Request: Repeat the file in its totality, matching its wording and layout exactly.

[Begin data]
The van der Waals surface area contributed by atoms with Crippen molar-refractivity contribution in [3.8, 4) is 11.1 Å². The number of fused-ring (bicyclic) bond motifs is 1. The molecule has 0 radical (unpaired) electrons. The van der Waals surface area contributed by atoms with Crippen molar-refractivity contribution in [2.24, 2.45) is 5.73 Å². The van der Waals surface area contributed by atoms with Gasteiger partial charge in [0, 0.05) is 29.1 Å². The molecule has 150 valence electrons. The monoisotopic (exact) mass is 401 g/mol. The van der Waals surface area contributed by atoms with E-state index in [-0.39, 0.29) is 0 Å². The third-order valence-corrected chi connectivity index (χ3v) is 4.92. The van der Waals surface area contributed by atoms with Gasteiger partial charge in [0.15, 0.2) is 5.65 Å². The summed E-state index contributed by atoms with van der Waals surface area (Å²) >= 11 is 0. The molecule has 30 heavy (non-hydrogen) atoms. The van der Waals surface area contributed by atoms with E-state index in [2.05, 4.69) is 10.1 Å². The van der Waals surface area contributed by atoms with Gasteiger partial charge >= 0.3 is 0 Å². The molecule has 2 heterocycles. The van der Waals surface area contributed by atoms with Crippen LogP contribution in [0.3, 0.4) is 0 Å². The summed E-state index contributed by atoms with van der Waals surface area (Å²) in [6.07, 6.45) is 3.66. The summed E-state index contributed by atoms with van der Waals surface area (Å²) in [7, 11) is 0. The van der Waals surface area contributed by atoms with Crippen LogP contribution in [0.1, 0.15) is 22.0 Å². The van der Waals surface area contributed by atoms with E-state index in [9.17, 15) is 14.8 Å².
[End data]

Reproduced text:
The van der Waals surface area contributed by atoms with Crippen molar-refractivity contribution in [3.8, 4) is 11.1 Å². The number of fused-ring (bicyclic) bond motifs is 1. The molecule has 0 radical (unpaired) electrons. The van der Waals surface area contributed by atoms with Crippen molar-refractivity contribution in [2.24, 2.45) is 5.73 Å². The van der Waals surface area contributed by atoms with Gasteiger partial charge in [0, 0.05) is 29.1 Å². The molecule has 150 valence electrons. The monoisotopic (exact) mass is 401 g/mol. The van der Waals surface area contributed by atoms with E-state index in [-0.39, 0.29) is 0 Å². The third-order valence-corrected chi connectivity index (χ3v) is 4.92. The van der Waals surface area contributed by atoms with Gasteiger partial charge in [0.15, 0.2) is 5.65 Å². The summed E-state index contributed by atoms with van der Waals surface area (Å²) >= 11 is 0. The molecule has 30 heavy (non-hydrogen) atoms. The van der Waals surface area contributed by atoms with E-state index in [2.05, 4.69) is 10.1 Å². The van der Waals surface area contributed by atoms with Gasteiger partial charge >= 0.3 is 0 Å². The molecule has 2 heterocycles. The van der Waals surface area contributed by atoms with Crippen LogP contribution in [0.3, 0.4) is 0 Å². The summed E-state index contributed by atoms with van der Waals surface area (Å²) in [6.07, 6.45) is 3.66. The summed E-state index contributed by atoms with van der Waals surface area (Å²) in [7, 11) is 0. The van der Waals surface area contributed by atoms with Crippen LogP contribution in [0.1, 0.15) is 22.0 Å². The van der Waals surface area contributed by atoms with E-state index in [9.17, 15) is 14.8 Å².